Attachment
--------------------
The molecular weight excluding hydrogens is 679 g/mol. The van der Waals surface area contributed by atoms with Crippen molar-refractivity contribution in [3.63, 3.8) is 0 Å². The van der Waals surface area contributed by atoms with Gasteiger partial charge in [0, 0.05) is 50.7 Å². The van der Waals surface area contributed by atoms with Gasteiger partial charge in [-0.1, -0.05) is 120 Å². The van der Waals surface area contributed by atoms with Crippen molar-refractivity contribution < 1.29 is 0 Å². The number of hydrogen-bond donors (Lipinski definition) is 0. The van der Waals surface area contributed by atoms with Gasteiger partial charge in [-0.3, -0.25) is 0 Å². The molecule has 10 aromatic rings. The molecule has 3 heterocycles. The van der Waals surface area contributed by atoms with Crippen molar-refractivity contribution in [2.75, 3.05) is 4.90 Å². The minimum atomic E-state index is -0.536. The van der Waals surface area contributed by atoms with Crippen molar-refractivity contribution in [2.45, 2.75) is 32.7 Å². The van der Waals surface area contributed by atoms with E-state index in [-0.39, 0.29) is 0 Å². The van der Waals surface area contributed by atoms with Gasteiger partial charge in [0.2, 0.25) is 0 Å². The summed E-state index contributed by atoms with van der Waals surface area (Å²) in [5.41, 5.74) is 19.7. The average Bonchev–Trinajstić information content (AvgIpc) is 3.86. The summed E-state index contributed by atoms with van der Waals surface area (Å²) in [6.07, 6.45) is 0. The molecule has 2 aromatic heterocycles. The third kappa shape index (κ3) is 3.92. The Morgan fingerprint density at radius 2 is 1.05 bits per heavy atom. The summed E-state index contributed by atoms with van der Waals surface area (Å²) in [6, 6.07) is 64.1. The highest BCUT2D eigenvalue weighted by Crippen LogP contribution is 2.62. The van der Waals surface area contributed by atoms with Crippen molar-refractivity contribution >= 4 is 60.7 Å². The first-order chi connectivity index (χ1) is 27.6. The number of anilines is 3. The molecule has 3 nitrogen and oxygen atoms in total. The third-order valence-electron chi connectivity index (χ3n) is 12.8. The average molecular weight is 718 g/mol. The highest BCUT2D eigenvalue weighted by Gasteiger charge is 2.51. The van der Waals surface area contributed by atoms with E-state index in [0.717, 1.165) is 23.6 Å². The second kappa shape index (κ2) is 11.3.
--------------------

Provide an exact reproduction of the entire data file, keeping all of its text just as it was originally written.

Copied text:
The molecular weight excluding hydrogens is 679 g/mol. The van der Waals surface area contributed by atoms with Crippen molar-refractivity contribution in [3.63, 3.8) is 0 Å². The van der Waals surface area contributed by atoms with Gasteiger partial charge in [0, 0.05) is 50.7 Å². The van der Waals surface area contributed by atoms with Gasteiger partial charge in [-0.1, -0.05) is 120 Å². The van der Waals surface area contributed by atoms with Crippen molar-refractivity contribution < 1.29 is 0 Å². The number of hydrogen-bond donors (Lipinski definition) is 0. The van der Waals surface area contributed by atoms with Gasteiger partial charge in [-0.3, -0.25) is 0 Å². The molecule has 10 aromatic rings. The molecule has 3 heterocycles. The van der Waals surface area contributed by atoms with Crippen molar-refractivity contribution in [2.75, 3.05) is 4.90 Å². The minimum atomic E-state index is -0.536. The van der Waals surface area contributed by atoms with Crippen molar-refractivity contribution in [2.45, 2.75) is 32.7 Å². The van der Waals surface area contributed by atoms with E-state index in [-0.39, 0.29) is 0 Å². The van der Waals surface area contributed by atoms with Gasteiger partial charge in [0.2, 0.25) is 0 Å². The summed E-state index contributed by atoms with van der Waals surface area (Å²) in [5.41, 5.74) is 19.7. The average Bonchev–Trinajstić information content (AvgIpc) is 3.86. The summed E-state index contributed by atoms with van der Waals surface area (Å²) in [6.07, 6.45) is 0. The molecule has 2 aromatic heterocycles. The third kappa shape index (κ3) is 3.92. The Morgan fingerprint density at radius 2 is 1.05 bits per heavy atom. The summed E-state index contributed by atoms with van der Waals surface area (Å²) in [6, 6.07) is 64.1. The highest BCUT2D eigenvalue weighted by Crippen LogP contribution is 2.62. The van der Waals surface area contributed by atoms with Crippen molar-refractivity contribution >= 4 is 60.7 Å². The first-order chi connectivity index (χ1) is 27.6. The number of anilines is 3. The molecule has 3 nitrogen and oxygen atoms in total. The third-order valence-electron chi connectivity index (χ3n) is 12.8. The average molecular weight is 718 g/mol. The highest BCUT2D eigenvalue weighted by Gasteiger charge is 2.51. The van der Waals surface area contributed by atoms with E-state index in [0.717, 1.165) is 23.6 Å². The second kappa shape index (κ2) is 11.3.